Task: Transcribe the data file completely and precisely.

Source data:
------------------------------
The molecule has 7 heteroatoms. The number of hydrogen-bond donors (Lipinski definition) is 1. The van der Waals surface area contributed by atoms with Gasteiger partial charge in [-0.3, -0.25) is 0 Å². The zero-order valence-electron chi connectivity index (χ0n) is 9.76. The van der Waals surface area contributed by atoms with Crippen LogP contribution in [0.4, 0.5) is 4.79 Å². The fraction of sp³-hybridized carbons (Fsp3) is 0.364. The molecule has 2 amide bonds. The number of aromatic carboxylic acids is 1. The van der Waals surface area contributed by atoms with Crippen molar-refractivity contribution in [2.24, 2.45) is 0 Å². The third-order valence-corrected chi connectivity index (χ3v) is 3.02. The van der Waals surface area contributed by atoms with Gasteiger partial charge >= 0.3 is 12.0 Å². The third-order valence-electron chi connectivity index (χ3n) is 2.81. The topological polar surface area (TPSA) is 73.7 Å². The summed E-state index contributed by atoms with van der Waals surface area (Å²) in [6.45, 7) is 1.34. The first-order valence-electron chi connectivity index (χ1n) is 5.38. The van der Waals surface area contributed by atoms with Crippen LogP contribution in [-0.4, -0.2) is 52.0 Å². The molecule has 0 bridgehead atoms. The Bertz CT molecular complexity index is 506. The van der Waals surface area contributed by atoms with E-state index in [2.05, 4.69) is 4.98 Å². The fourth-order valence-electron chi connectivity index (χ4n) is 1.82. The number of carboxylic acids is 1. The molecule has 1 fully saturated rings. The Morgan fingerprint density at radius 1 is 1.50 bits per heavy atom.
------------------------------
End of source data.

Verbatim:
The molecule has 7 heteroatoms. The number of hydrogen-bond donors (Lipinski definition) is 1. The van der Waals surface area contributed by atoms with Gasteiger partial charge in [-0.3, -0.25) is 0 Å². The zero-order valence-electron chi connectivity index (χ0n) is 9.76. The van der Waals surface area contributed by atoms with Crippen LogP contribution in [0.4, 0.5) is 4.79 Å². The fraction of sp³-hybridized carbons (Fsp3) is 0.364. The molecule has 2 amide bonds. The number of aromatic carboxylic acids is 1. The van der Waals surface area contributed by atoms with Crippen molar-refractivity contribution in [2.24, 2.45) is 0 Å². The third-order valence-corrected chi connectivity index (χ3v) is 3.02. The van der Waals surface area contributed by atoms with Gasteiger partial charge >= 0.3 is 12.0 Å². The third-order valence-electron chi connectivity index (χ3n) is 2.81. The topological polar surface area (TPSA) is 73.7 Å². The summed E-state index contributed by atoms with van der Waals surface area (Å²) in [6.45, 7) is 1.34. The first-order valence-electron chi connectivity index (χ1n) is 5.38. The van der Waals surface area contributed by atoms with Crippen LogP contribution in [-0.4, -0.2) is 52.0 Å². The molecule has 0 bridgehead atoms. The Bertz CT molecular complexity index is 506. The van der Waals surface area contributed by atoms with E-state index in [2.05, 4.69) is 4.98 Å². The fourth-order valence-electron chi connectivity index (χ4n) is 1.82. The number of carboxylic acids is 1. The molecule has 1 fully saturated rings. The Morgan fingerprint density at radius 1 is 1.50 bits per heavy atom.